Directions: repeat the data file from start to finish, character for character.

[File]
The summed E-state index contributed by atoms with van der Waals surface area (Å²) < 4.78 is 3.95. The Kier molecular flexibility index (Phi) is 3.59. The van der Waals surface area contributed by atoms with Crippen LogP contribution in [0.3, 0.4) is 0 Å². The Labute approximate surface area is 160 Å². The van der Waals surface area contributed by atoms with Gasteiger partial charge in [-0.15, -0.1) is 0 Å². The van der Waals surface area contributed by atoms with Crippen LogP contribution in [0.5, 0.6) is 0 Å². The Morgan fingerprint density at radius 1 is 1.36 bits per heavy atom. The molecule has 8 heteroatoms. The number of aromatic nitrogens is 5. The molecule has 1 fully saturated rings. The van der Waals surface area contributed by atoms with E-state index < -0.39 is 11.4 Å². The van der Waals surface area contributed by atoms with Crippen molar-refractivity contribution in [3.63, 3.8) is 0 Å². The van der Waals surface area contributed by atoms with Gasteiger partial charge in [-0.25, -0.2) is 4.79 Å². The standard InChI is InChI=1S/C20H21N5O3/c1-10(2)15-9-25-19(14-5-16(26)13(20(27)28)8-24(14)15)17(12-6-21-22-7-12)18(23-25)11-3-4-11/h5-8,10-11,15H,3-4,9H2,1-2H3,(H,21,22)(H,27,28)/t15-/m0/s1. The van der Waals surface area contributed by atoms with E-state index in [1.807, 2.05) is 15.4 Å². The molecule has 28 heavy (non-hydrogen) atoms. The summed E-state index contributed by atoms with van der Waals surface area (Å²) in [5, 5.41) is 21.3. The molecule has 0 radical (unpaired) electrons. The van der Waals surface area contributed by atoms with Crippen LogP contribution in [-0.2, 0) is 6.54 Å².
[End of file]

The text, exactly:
The summed E-state index contributed by atoms with van der Waals surface area (Å²) < 4.78 is 3.95. The Kier molecular flexibility index (Phi) is 3.59. The van der Waals surface area contributed by atoms with Crippen LogP contribution in [0.3, 0.4) is 0 Å². The Labute approximate surface area is 160 Å². The van der Waals surface area contributed by atoms with Gasteiger partial charge in [-0.15, -0.1) is 0 Å². The van der Waals surface area contributed by atoms with Crippen LogP contribution in [0.5, 0.6) is 0 Å². The Morgan fingerprint density at radius 1 is 1.36 bits per heavy atom. The molecule has 8 heteroatoms. The number of aromatic nitrogens is 5. The molecule has 1 fully saturated rings. The van der Waals surface area contributed by atoms with E-state index < -0.39 is 11.4 Å². The van der Waals surface area contributed by atoms with Crippen molar-refractivity contribution in [3.63, 3.8) is 0 Å². The van der Waals surface area contributed by atoms with Gasteiger partial charge in [-0.25, -0.2) is 4.79 Å². The standard InChI is InChI=1S/C20H21N5O3/c1-10(2)15-9-25-19(14-5-16(26)13(20(27)28)8-24(14)15)17(12-6-21-22-7-12)18(23-25)11-3-4-11/h5-8,10-11,15H,3-4,9H2,1-2H3,(H,21,22)(H,27,28)/t15-/m0/s1. The van der Waals surface area contributed by atoms with E-state index in [1.807, 2.05) is 15.4 Å². The molecule has 28 heavy (non-hydrogen) atoms. The summed E-state index contributed by atoms with van der Waals surface area (Å²) in [5, 5.41) is 21.3. The molecule has 0 radical (unpaired) electrons. The van der Waals surface area contributed by atoms with Crippen LogP contribution in [-0.2, 0) is 6.54 Å².